Aon says healthcare has been increasingly targeted throughout 2022 with a spike in Q3 2022 reaching almost 20% of all incidents in Australia, and 10% of claims globally.

While they make headlines, Emergence says only a small number of claims involve reimbursement of a ransom payment.

“However, the cost of ransomware claims, even without paying a ransom, is significant. The objective is to have the business up and running as fast as possible. The keys are data restoration from back-ups and data security,” Mr Pausey says.

Anecdotal evidence suggests the incidence of ransom payments is greater than the figures reflected in Emergence’s claims data.

“In our more recent experience, ransom demands are generally only paid by a company and reimbursed by an insurer to save the company from collapse,” Mr Pausey says. “An example is when the ransomware has encrypted data and the company’s back-ups are ineffective. The solution is to pay the ransom, obtain the decryption keys and get the business running again. That’s most likely to occur with small businesses.”

Emergence says while ransomware attacks slowed in 2023, the frequency is now picking up.

Business email compromise is the largest claim type by volume and continues to account for a significant proportion of claims costs.

Marsh’s New Zealand based Cyber Speciality Head Jono Soo says how businesses react is important.

“Ransomware remains the king and queen of cyber-criminal tactics.

“If they can cripple your operations and exploit your critical data, they will find that pain point and try their very best to get an extortion payment out of you.”

The average downtime in 2022-23 was 22 days, according to Marsh.

Mr Soo says businesses need to be doing cyber-attack simulations in the same way they do fire drills that include robust and tested incident response plans.

Insurers engage legal, forensics and public relations experts in the earlier stages, which are specialist costs. The second phase will see digital forensic teams rebuilding the data from back-up.

If the stolen data has been sold on the dark web there are costs for credit and identity monitoring services. Legal cases and settlement costs could ensue.

Mr Soo says Australian and New Zealand businesses generally don’t pay ransoms and tend to be more combative, meaning they will often incur more costs due to disruption.

Marsh Head of Cyber Speciality Pacific Kelly Butler says that only 3% of Marsh claims were declined outright. She says disputes make headlines because they are the exception, but people who have had breaches and had an insurance settlement tend to keep it confidential.

“The reality is that most claims get paid,” she said. “There are various examples of insurer good faith in 2022.”

She says there has been proactive collaboration between insureds and insurers, as insurers understand the importance of mitigating business interruption in a timely manner.

Emergence’s Mr Gonlin says personal cyber insurance is a new frontier. The underwriting agency recently launched a group personal cyber product that employers can provide as an employee benefit.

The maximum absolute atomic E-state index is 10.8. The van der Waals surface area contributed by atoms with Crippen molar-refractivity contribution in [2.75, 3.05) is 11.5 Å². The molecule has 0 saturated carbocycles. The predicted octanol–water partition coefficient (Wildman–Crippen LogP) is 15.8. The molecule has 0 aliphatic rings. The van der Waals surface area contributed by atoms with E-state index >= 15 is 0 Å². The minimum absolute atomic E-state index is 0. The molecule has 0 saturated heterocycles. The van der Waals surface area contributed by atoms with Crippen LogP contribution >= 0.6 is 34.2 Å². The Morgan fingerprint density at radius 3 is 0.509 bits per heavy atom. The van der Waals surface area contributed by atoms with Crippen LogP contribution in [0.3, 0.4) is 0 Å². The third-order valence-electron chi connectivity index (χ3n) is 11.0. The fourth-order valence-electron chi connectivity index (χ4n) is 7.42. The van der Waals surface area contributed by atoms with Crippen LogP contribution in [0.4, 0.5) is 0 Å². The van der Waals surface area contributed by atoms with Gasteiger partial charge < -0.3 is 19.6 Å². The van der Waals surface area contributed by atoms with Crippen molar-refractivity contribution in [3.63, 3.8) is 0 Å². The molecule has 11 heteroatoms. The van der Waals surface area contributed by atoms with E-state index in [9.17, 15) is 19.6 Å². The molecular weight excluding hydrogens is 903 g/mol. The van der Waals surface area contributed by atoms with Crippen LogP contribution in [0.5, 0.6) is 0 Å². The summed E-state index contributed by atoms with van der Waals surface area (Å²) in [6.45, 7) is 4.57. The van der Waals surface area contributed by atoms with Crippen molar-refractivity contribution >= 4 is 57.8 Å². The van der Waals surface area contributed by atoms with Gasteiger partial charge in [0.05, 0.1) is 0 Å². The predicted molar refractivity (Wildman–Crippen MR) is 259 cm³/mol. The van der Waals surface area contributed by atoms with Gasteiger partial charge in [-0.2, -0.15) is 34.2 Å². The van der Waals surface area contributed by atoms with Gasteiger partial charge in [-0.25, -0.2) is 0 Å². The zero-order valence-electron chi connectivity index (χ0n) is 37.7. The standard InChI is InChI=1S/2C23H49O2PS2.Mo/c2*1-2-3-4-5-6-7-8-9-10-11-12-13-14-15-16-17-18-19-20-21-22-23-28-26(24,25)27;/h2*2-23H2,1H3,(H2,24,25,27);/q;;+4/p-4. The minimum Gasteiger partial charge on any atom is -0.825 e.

The policy, the Australian market’s first, will provide cover of up to $20,000 per employee for cyber events including hacking, ransomware, malware, cyber espionage, and denial of service attacks.

The cover costs less than $1 per week per employee with no excess for the employer.

ICA has called for a simplification of reporting. “In line with the Insurance Council’s call for a simplified regulatory regime, the Government should implement a single reporting portal for cyber incidents.

“Notifying and communicating with multiple government entities, including re-supplying the same information, after a cyber incident take resources away from responding to the incident.”

Hicksons Lawyers Partner Persia Navidi says a single reporting portal for cyber incidents would streamline the process.

“Mandatory reporting should include instances of ransomware. That data would be invaluable for the government in assessing trends and the overall threat landscape. The debate remains as to whether ransomware payments should be prohibited by law,” she says.

“The decision to pay the ransom is not black and white; that decision should rest with the victim of a cyber-attack, until such time as there is more clarity on policy.”

She says cyber resilience is a team effort.

“All relevant stakeholders need to collaborate to achieve the best outcome on cybersecurity.”

Tackling the cyber challenge

The Federal Government is developing the 2023-2030 Cyber Security Strategy to build resilience to cyber threats and address the consequences of cyber incidents. Submissions closed in April.

Australia chairs the International Counter Ransomware Task Force, which is part of the US-led Counter Ransomware Initiative. The Australian Federal Police and Australian Signals Directorate work to disrupt and offensively attack groups behind ransomware incidents.

In April 2022, the Security of Critical Infrastructure Act 2018 was amended to enhance the cyber security obligations framework for Australia’s most critical infrastructure assets. The amendments expand the Act’s reach, including mandatory cyber incident reporting obligations within certain timeframes and development of a risk management program.

And that is just the tip of the iceberg.